The patients receiving the therapy were clearly motivated to undertake the programme. The short term pain of the treatment out-weighed the ‘pain’ of trying something else. There was a reward somewhere — maybe the relief of the heightened pain easing off! A key point here with a motivated patient is that they are likely to do well with any functional programme because they have prioritised and committed to taking actions in line with getting better. Would these people do equally well with a standard programme?
The shock wore off and we settled into a solid and well thought out talk on the team approach from Candy McCabe. I am into ‘teams’ and in particular ‘super teams’ so I was very pleased to hear Candy speak about some of the important principles. Great teams do great work but this necessitates a good leader, a vision, a recognition of individual and team strengths, engagement, and compassionate communication at the very least.
Bring a touch of the real world to the end of the day, we heard from two clinicians who described their experiences. Together with Victoria from Burning Nights, these stories brought the day to a conclusion as we moved from data, science and theory to what actually happens and the phenomenon of the lived experience. At the end of the day, it is this lived experience that is important. A person suffering CRPS, do they need to know about chemicals, brains, nerves etc, or do they need to know that they can be ok and that they can get better? For me that’s a no-brainer.
Whilst I agree that people must understand their pain (of course I do!), this is a practical knowing. The Understand Pain & Pain Coach Workshops deliver the knowledge, skills and know how, with the last element a vital part of the make-up. Without know-how, we don’t know. Not knowing results in fear, worry, and a hit and miss approach versus a knowing that leads to confidence, control and an outlook of being well.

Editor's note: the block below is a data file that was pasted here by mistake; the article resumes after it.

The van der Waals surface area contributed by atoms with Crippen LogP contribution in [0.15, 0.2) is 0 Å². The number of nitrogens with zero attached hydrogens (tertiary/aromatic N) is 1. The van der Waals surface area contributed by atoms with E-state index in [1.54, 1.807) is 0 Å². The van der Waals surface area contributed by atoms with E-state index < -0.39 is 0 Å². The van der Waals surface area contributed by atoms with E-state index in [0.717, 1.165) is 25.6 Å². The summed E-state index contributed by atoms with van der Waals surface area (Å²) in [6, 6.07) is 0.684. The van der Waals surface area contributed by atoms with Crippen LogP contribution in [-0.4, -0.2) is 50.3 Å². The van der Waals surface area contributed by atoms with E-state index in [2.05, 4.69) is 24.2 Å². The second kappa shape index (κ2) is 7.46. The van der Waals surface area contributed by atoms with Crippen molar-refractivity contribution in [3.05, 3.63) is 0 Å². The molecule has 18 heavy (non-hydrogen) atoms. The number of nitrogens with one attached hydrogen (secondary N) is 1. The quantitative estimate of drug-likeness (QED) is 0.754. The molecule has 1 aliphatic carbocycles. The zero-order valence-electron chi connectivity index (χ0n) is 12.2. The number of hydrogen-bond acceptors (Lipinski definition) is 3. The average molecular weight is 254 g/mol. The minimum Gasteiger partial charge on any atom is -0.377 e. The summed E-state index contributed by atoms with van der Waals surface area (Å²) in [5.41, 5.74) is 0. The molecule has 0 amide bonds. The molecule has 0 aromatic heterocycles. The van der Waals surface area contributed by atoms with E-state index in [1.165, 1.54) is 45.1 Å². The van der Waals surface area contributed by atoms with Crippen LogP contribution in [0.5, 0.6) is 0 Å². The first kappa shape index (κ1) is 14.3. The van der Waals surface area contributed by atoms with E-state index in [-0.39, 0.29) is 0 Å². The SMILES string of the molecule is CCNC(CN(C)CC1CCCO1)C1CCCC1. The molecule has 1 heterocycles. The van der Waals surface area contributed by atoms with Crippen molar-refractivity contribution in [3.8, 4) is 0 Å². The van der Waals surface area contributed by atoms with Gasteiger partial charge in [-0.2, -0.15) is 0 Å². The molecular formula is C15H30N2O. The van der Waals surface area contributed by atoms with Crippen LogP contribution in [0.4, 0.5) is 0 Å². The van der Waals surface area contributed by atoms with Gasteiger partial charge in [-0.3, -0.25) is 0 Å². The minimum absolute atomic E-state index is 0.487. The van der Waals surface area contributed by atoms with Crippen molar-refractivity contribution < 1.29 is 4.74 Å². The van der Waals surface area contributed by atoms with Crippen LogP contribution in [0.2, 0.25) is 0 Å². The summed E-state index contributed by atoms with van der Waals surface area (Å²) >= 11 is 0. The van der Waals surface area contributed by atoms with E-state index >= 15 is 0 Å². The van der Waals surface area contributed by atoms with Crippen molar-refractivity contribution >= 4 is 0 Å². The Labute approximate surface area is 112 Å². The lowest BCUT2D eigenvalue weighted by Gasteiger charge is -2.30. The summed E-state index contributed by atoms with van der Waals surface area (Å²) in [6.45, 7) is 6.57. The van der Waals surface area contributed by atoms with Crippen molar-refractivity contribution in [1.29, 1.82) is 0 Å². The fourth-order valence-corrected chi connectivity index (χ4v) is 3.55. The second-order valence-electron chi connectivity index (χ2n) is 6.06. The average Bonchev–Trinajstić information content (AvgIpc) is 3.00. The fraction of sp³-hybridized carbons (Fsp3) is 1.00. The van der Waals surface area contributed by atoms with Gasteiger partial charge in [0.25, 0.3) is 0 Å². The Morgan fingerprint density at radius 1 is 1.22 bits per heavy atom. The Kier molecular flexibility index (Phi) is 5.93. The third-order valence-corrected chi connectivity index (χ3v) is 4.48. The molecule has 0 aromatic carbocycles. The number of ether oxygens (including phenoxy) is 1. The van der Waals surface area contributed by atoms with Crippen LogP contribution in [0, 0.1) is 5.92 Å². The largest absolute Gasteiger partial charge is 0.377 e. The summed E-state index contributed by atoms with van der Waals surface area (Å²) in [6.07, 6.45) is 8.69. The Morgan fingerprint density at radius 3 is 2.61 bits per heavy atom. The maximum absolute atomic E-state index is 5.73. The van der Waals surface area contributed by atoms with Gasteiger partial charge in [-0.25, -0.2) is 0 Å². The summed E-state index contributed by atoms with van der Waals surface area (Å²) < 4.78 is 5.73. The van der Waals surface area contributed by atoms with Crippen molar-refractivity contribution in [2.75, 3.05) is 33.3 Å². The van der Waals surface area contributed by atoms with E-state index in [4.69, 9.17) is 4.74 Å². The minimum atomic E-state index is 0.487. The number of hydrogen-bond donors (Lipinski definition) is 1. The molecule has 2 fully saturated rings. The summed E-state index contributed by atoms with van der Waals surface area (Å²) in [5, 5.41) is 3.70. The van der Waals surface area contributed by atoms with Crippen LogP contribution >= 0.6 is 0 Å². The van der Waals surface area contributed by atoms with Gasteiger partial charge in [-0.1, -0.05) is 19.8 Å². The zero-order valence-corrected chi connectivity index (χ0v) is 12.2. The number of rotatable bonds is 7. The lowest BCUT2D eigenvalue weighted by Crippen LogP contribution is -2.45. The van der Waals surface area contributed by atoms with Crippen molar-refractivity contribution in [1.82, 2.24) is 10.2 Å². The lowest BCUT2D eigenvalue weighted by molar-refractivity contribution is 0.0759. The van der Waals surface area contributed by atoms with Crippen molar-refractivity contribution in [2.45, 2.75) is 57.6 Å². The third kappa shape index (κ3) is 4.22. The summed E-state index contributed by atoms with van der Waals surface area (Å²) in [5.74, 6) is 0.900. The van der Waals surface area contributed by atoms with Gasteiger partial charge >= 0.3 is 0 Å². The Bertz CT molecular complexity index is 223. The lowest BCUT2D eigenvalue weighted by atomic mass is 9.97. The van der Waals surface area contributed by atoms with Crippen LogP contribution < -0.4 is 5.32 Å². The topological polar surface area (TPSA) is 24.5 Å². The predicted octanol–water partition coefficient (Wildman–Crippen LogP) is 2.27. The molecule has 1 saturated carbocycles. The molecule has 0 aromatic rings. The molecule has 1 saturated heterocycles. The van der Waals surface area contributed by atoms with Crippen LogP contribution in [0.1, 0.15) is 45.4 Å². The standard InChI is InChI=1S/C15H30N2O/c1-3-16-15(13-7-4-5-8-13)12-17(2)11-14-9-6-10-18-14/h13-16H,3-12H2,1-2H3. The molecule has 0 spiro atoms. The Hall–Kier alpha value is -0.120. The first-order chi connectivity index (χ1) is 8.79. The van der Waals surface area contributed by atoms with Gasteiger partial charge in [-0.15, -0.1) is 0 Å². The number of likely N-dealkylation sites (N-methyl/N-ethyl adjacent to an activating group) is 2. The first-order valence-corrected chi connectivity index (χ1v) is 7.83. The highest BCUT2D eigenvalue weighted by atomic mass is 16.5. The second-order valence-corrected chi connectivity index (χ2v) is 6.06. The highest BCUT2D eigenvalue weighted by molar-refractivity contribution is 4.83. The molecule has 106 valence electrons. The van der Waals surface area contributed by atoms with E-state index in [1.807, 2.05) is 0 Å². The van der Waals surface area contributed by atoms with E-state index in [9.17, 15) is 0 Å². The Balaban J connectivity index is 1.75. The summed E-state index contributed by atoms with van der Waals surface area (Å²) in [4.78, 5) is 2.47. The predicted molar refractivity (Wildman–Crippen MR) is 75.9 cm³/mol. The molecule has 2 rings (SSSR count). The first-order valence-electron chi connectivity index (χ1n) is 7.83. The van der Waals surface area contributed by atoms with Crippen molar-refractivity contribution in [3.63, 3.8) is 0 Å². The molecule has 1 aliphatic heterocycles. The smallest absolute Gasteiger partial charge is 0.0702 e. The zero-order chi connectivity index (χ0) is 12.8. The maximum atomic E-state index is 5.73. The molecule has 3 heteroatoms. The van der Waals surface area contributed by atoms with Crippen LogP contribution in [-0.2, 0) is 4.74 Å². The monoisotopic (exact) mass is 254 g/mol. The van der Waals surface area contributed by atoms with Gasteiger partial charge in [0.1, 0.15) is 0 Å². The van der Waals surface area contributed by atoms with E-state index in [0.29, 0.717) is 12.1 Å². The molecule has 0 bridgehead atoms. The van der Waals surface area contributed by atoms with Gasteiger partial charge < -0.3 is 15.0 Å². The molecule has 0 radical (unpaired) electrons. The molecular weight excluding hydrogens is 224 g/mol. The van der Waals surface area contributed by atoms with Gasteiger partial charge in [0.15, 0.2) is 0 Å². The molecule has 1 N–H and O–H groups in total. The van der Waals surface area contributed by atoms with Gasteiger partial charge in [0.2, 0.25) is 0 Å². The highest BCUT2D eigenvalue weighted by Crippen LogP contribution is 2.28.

Through the day there was acknowledgement that this is a difficult condition to treat and address for the person and clinicians. Traditionally thinking, yes this is true. But as with anything, if we start by saying how hard it will be, we are pre-empting. We are creating a lens of ‘difficultness’ through which we push everything else.
There is a choice to be had. What would happen if we used the lens of possibility and opportunity? We are designed to change and have inherent mechanisms of getting better. The offerings of a whole person approach tap into our potential as amazing human beings as opposed to focusing on a body area, a brain, a particular treatment approach. The reality is that we are all unique (see blog here on WUPs) and hence there is no single way of dealing with a condition. And that is because we are not dealing with a condition, we are helping a human being overcome a challenge and how that manifests in them. The plea here then, is to stop trying to fit a round peg into a square hole. See things for what they are and address each person in the ‘personalised’ way that they need and deserve. I will write more on the ‘how’ of this subsequently.
So, with that all in mind, we move onwards into day 2……



Want an approach that enhances your existing evaluation and treatment? No commercial model gives you THE answer. You need an approach that blends the modern with the old school. Live cases, webinars, lectures, Q&A, hundreds of techniques and more! Check out Modern Manual Therapy!

Keeping it Eclectic...


I wonder if head-bangers report less pain and dysfunction after an MVI? 
I wonder if head-bangers report less pain and dysfunction after an MVI?
Pain Science Education or better termed, Therapeutic Neuroscience Education should be part of every clinician's toolbox. Many of the patients we see will be in some sort of pain, whether it is persistent, or they are a Rapid Responder.

However, the basics often need a refresher, so here is a quick 2 minute video I made on the Types of Pain.

A Quick Refresher on the Types of Pain





Want an approach that enhances your existing evaluation and treatment? No commercial model gives you THE answer. You need an approach that blends the modern with the old school. Live cases, webinars, lectures, Q&A, hundreds of techniques and more! Check out Modern Manual Therapy!

Keeping it Eclectic...